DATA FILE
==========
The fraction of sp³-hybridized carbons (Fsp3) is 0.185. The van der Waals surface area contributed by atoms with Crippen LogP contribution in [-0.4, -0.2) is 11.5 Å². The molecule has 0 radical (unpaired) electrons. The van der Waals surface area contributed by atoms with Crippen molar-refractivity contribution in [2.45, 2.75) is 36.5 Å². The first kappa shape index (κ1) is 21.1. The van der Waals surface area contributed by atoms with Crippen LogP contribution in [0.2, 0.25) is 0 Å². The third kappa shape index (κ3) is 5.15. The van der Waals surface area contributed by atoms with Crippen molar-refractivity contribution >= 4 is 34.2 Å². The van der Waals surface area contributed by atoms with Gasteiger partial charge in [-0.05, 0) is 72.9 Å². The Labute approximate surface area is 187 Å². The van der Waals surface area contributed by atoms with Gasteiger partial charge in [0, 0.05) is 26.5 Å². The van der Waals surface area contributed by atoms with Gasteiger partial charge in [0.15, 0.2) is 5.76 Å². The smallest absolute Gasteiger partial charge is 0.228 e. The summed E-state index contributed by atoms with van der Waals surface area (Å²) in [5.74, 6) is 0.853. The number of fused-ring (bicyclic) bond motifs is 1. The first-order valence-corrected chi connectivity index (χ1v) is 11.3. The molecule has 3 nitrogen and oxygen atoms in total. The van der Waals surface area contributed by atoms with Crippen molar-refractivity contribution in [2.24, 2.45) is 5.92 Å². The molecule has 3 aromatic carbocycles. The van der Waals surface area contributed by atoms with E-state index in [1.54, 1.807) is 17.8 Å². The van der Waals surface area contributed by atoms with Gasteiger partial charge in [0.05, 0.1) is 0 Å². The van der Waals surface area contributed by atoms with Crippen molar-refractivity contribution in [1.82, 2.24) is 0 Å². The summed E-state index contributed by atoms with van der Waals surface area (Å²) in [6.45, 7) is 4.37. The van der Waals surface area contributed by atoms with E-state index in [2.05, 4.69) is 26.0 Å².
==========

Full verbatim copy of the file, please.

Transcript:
The fraction of sp³-hybridized carbons (Fsp3) is 0.185. The van der Waals surface area contributed by atoms with Crippen LogP contribution in [-0.4, -0.2) is 11.5 Å². The molecule has 0 radical (unpaired) electrons. The van der Waals surface area contributed by atoms with Crippen molar-refractivity contribution in [2.45, 2.75) is 36.5 Å². The first kappa shape index (κ1) is 21.1. The van der Waals surface area contributed by atoms with Crippen LogP contribution in [0.2, 0.25) is 0 Å². The third kappa shape index (κ3) is 5.15. The van der Waals surface area contributed by atoms with Crippen molar-refractivity contribution >= 4 is 34.2 Å². The van der Waals surface area contributed by atoms with Gasteiger partial charge in [-0.05, 0) is 72.9 Å². The Labute approximate surface area is 187 Å². The van der Waals surface area contributed by atoms with Gasteiger partial charge in [0, 0.05) is 26.5 Å². The van der Waals surface area contributed by atoms with Gasteiger partial charge in [0.15, 0.2) is 5.76 Å². The smallest absolute Gasteiger partial charge is 0.228 e. The summed E-state index contributed by atoms with van der Waals surface area (Å²) in [5.74, 6) is 0.853. The number of fused-ring (bicyclic) bond motifs is 1. The first-order valence-corrected chi connectivity index (χ1v) is 11.3. The molecule has 3 nitrogen and oxygen atoms in total. The van der Waals surface area contributed by atoms with Crippen molar-refractivity contribution in [2.24, 2.45) is 5.92 Å². The molecule has 3 aromatic carbocycles. The van der Waals surface area contributed by atoms with E-state index in [1.54, 1.807) is 17.8 Å². The van der Waals surface area contributed by atoms with Gasteiger partial charge in [0.05, 0.1) is 0 Å². The van der Waals surface area contributed by atoms with Crippen molar-refractivity contribution in [1.82, 2.24) is 0 Å². The summed E-state index contributed by atoms with van der Waals surface area (Å²) in [6.45, 7) is 4.37. The van der Waals surface area contributed by atoms with E-state index in [2.05, 4.69) is 26.0 Å².